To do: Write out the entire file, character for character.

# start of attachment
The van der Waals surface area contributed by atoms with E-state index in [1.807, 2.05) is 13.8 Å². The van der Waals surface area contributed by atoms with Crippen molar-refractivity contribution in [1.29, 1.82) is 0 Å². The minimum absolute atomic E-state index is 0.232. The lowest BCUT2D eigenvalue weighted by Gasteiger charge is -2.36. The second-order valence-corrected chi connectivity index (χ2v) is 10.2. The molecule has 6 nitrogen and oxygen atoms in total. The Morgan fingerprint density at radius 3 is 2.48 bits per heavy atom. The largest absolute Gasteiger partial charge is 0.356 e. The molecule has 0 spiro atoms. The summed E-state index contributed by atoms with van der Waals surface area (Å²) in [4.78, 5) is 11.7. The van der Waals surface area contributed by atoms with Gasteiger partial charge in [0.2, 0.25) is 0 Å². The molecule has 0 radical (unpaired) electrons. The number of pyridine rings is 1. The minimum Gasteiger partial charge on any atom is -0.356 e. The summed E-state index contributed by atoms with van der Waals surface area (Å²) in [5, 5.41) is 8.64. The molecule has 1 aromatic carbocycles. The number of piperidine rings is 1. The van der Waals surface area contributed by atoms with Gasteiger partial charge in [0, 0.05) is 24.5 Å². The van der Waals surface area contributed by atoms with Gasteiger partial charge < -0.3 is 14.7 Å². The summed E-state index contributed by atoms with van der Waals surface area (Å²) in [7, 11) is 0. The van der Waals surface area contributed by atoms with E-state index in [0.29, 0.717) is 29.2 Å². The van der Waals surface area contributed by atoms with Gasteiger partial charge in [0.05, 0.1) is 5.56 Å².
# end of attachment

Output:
The van der Waals surface area contributed by atoms with E-state index in [1.807, 2.05) is 13.8 Å². The van der Waals surface area contributed by atoms with Crippen molar-refractivity contribution in [1.29, 1.82) is 0 Å². The minimum absolute atomic E-state index is 0.232. The lowest BCUT2D eigenvalue weighted by Gasteiger charge is -2.36. The second-order valence-corrected chi connectivity index (χ2v) is 10.2. The molecule has 6 nitrogen and oxygen atoms in total. The Morgan fingerprint density at radius 3 is 2.48 bits per heavy atom. The largest absolute Gasteiger partial charge is 0.356 e. The molecule has 0 spiro atoms. The summed E-state index contributed by atoms with van der Waals surface area (Å²) in [4.78, 5) is 11.7. The van der Waals surface area contributed by atoms with Gasteiger partial charge in [0.2, 0.25) is 0 Å². The molecule has 0 radical (unpaired) electrons. The number of pyridine rings is 1. The minimum Gasteiger partial charge on any atom is -0.356 e. The summed E-state index contributed by atoms with van der Waals surface area (Å²) in [5, 5.41) is 8.64. The molecule has 1 aromatic carbocycles. The number of piperidine rings is 1. The van der Waals surface area contributed by atoms with Gasteiger partial charge in [0, 0.05) is 24.5 Å². The van der Waals surface area contributed by atoms with Gasteiger partial charge < -0.3 is 14.7 Å². The summed E-state index contributed by atoms with van der Waals surface area (Å²) in [7, 11) is 0. The van der Waals surface area contributed by atoms with E-state index in [0.29, 0.717) is 29.2 Å². The van der Waals surface area contributed by atoms with Gasteiger partial charge in [0.05, 0.1) is 5.56 Å².